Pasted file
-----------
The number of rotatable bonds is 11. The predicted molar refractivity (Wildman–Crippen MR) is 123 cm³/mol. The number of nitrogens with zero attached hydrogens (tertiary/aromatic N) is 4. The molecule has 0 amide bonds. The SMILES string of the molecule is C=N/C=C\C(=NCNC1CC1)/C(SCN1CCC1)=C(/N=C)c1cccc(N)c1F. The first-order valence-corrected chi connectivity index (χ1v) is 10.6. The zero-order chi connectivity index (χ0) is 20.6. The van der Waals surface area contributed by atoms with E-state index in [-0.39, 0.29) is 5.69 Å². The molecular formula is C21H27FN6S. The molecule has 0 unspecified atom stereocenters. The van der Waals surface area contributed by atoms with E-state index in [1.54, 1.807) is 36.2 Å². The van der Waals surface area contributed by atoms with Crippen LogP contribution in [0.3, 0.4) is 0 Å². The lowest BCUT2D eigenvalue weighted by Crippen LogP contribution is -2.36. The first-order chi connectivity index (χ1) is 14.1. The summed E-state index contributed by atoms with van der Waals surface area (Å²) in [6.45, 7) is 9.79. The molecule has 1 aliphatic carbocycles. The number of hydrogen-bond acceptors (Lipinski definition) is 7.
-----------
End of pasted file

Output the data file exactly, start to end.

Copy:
The number of rotatable bonds is 11. The predicted molar refractivity (Wildman–Crippen MR) is 123 cm³/mol. The number of nitrogens with zero attached hydrogens (tertiary/aromatic N) is 4. The molecule has 0 amide bonds. The SMILES string of the molecule is C=N/C=C\C(=NCNC1CC1)/C(SCN1CCC1)=C(/N=C)c1cccc(N)c1F. The first-order valence-corrected chi connectivity index (χ1v) is 10.6. The zero-order chi connectivity index (χ0) is 20.6. The van der Waals surface area contributed by atoms with E-state index in [-0.39, 0.29) is 5.69 Å². The molecular formula is C21H27FN6S. The molecule has 0 unspecified atom stereocenters. The van der Waals surface area contributed by atoms with E-state index in [1.54, 1.807) is 36.2 Å². The van der Waals surface area contributed by atoms with Crippen LogP contribution in [0.3, 0.4) is 0 Å². The lowest BCUT2D eigenvalue weighted by Crippen LogP contribution is -2.36. The first-order chi connectivity index (χ1) is 14.1. The summed E-state index contributed by atoms with van der Waals surface area (Å²) in [6.45, 7) is 9.79. The molecule has 1 aliphatic carbocycles. The number of hydrogen-bond acceptors (Lipinski definition) is 7.